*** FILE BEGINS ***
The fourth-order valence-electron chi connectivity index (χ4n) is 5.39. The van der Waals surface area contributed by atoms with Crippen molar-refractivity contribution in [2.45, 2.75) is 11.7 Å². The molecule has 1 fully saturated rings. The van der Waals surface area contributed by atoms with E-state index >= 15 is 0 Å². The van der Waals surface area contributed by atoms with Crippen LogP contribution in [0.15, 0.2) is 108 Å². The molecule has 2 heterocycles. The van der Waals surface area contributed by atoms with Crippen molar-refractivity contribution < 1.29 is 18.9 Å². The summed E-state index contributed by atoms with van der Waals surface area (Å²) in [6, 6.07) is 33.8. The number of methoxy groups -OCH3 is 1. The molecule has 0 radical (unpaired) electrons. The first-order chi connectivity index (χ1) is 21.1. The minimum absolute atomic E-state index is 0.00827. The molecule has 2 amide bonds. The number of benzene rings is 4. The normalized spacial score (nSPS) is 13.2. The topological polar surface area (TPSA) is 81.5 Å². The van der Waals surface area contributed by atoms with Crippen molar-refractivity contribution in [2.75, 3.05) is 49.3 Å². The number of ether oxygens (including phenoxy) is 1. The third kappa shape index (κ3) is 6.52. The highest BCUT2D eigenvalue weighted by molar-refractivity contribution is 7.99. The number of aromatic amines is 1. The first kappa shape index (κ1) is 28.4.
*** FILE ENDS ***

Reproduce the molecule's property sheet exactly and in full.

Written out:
The fourth-order valence-electron chi connectivity index (χ4n) is 5.39. The van der Waals surface area contributed by atoms with Crippen molar-refractivity contribution in [2.45, 2.75) is 11.7 Å². The molecule has 1 fully saturated rings. The van der Waals surface area contributed by atoms with E-state index >= 15 is 0 Å². The van der Waals surface area contributed by atoms with Crippen LogP contribution in [0.15, 0.2) is 108 Å². The molecule has 2 heterocycles. The van der Waals surface area contributed by atoms with Crippen molar-refractivity contribution < 1.29 is 18.9 Å². The summed E-state index contributed by atoms with van der Waals surface area (Å²) in [6, 6.07) is 33.8. The number of methoxy groups -OCH3 is 1. The molecule has 0 radical (unpaired) electrons. The first-order chi connectivity index (χ1) is 21.1. The minimum absolute atomic E-state index is 0.00827. The molecule has 2 amide bonds. The number of benzene rings is 4. The normalized spacial score (nSPS) is 13.2. The topological polar surface area (TPSA) is 81.5 Å². The van der Waals surface area contributed by atoms with Crippen molar-refractivity contribution in [2.75, 3.05) is 49.3 Å². The number of ether oxygens (including phenoxy) is 1. The third kappa shape index (κ3) is 6.52. The highest BCUT2D eigenvalue weighted by molar-refractivity contribution is 7.99. The number of aromatic amines is 1. The first kappa shape index (κ1) is 28.4.